To be successful, you need to enjoy having lots of people at your farm – and in your fields in the case of PYO. Risk management and liability insurance is a must. Building loyal clientele is key, and may take many years. Your business plan must be based on realistic customer numbers and sales projections.
Internet and Mail Order
If you develop unique, high-value products that are easy to ship, this strategy can complement your other direct marketing efforts. Current customers who love your product can order more and help you market your products through word of mouth. Packaging and shipping costs need to be considered but for products that are not bulky or heavy, this can be a profitable strategy. One easy option for getting started with internet marketing is to list your farm on the following free sites: www.localharvest.org or www.nyfarmersmarket.com/.
Community Supported Agriculture
Community Supported Agriculture (CSA) operations typically provide a weekly ‘share’ (box) of produce to customers who pay for their shares at the beginning of the season – usually $300 to $600 per household. The up-front money reduces financial and marketing risks for farmers, and customers share in production risks. Sometimes customers help harvest and pack shares in return for a discount. Depending on the operation, customers pick up shares at the farm, a central distribution point, or pay extra for home delivery.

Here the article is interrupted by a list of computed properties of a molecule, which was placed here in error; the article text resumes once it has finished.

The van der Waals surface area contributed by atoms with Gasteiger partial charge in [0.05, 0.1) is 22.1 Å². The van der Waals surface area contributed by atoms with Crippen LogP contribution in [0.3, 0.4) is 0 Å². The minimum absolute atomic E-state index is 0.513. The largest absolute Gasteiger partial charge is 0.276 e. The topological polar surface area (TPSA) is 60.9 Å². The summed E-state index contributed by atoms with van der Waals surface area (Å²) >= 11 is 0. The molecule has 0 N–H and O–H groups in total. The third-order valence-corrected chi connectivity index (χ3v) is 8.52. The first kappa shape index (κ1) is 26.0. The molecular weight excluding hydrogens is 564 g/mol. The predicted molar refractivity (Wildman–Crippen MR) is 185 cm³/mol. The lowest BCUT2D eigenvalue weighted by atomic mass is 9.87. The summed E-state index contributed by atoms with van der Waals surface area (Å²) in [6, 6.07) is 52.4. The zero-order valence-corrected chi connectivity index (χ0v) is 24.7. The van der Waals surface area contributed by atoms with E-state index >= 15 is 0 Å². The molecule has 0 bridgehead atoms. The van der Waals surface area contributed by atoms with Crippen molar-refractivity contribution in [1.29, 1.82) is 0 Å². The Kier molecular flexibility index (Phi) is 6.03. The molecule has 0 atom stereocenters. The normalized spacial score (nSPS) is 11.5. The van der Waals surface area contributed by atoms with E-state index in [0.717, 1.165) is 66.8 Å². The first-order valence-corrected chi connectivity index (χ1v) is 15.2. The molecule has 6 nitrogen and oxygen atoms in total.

One challenge is to have enough different crops each week so customers feel like they are getting their money’s worth. CSA farmers often grow more than what their customers need and have additional outlets for surplus produce. Sometimes several farms collaborate to offer a wider range of products including fruit, eggs, meat and more. Starting small and keeping customer turnover low is a good way to grow the business while minimizing risks.
A key advantage to a CSA is that you know how many customers you have early in the season, have their money in hand and can produce accordingly. This makes financial planning easier.
Many chefs (especially from higher-end restaurants) are looking for fresh, local products to feature in their menus. You will find that chefs are as busy as farmers. Develop a personal relationship with chefs, find out what they want and grow a wide range of products for them for as long a season as possible. You need to offer exceptional quality clean products that are delivered on time (avoid mealtimes). Restaurant sales need to be an intentional strategy, not a way to dump surplus product. Most chefs will pay about 75 percent of retail for produce.
Drawbacks include the need for small quantities of some items. Watch that delivery costs and time don’t eat up profits, and be clear on payment terms. Once a relationship is solid, less face time is needed.